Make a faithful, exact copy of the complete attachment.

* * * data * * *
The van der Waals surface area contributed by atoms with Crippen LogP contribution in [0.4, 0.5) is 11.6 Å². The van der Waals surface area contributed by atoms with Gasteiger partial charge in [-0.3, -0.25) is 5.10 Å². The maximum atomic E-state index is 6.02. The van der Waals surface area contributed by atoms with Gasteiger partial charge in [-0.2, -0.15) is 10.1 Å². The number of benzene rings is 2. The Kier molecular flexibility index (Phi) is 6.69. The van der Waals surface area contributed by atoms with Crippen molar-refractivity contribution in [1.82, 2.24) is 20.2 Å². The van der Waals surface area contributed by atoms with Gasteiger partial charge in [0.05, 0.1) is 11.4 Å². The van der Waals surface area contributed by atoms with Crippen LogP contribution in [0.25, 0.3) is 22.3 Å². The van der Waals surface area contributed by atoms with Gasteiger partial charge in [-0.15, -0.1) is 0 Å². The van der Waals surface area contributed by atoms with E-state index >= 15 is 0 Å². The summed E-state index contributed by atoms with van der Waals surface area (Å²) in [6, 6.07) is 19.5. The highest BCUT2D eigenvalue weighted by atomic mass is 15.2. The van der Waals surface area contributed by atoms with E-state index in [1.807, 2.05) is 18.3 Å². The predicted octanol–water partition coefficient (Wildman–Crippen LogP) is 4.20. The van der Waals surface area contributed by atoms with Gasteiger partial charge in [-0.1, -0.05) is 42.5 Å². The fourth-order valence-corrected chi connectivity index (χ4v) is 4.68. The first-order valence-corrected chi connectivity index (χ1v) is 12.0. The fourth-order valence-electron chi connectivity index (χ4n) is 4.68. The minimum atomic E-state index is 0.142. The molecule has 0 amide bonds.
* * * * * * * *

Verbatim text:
The van der Waals surface area contributed by atoms with Crippen LogP contribution in [0.4, 0.5) is 11.6 Å². The van der Waals surface area contributed by atoms with Gasteiger partial charge in [-0.3, -0.25) is 5.10 Å². The maximum atomic E-state index is 6.02. The van der Waals surface area contributed by atoms with Gasteiger partial charge in [-0.2, -0.15) is 10.1 Å². The number of benzene rings is 2. The Kier molecular flexibility index (Phi) is 6.69. The van der Waals surface area contributed by atoms with Crippen molar-refractivity contribution in [1.82, 2.24) is 20.2 Å². The van der Waals surface area contributed by atoms with Gasteiger partial charge in [0.05, 0.1) is 11.4 Å². The van der Waals surface area contributed by atoms with Crippen LogP contribution in [0.25, 0.3) is 22.3 Å². The van der Waals surface area contributed by atoms with Gasteiger partial charge in [-0.15, -0.1) is 0 Å². The van der Waals surface area contributed by atoms with E-state index >= 15 is 0 Å². The summed E-state index contributed by atoms with van der Waals surface area (Å²) in [6, 6.07) is 19.5. The highest BCUT2D eigenvalue weighted by atomic mass is 15.2. The van der Waals surface area contributed by atoms with E-state index in [1.807, 2.05) is 18.3 Å². The predicted octanol–water partition coefficient (Wildman–Crippen LogP) is 4.20. The van der Waals surface area contributed by atoms with Gasteiger partial charge in [-0.1, -0.05) is 42.5 Å². The fourth-order valence-corrected chi connectivity index (χ4v) is 4.68. The first-order valence-corrected chi connectivity index (χ1v) is 12.0. The fourth-order valence-electron chi connectivity index (χ4n) is 4.68. The minimum atomic E-state index is 0.142. The molecule has 0 amide bonds.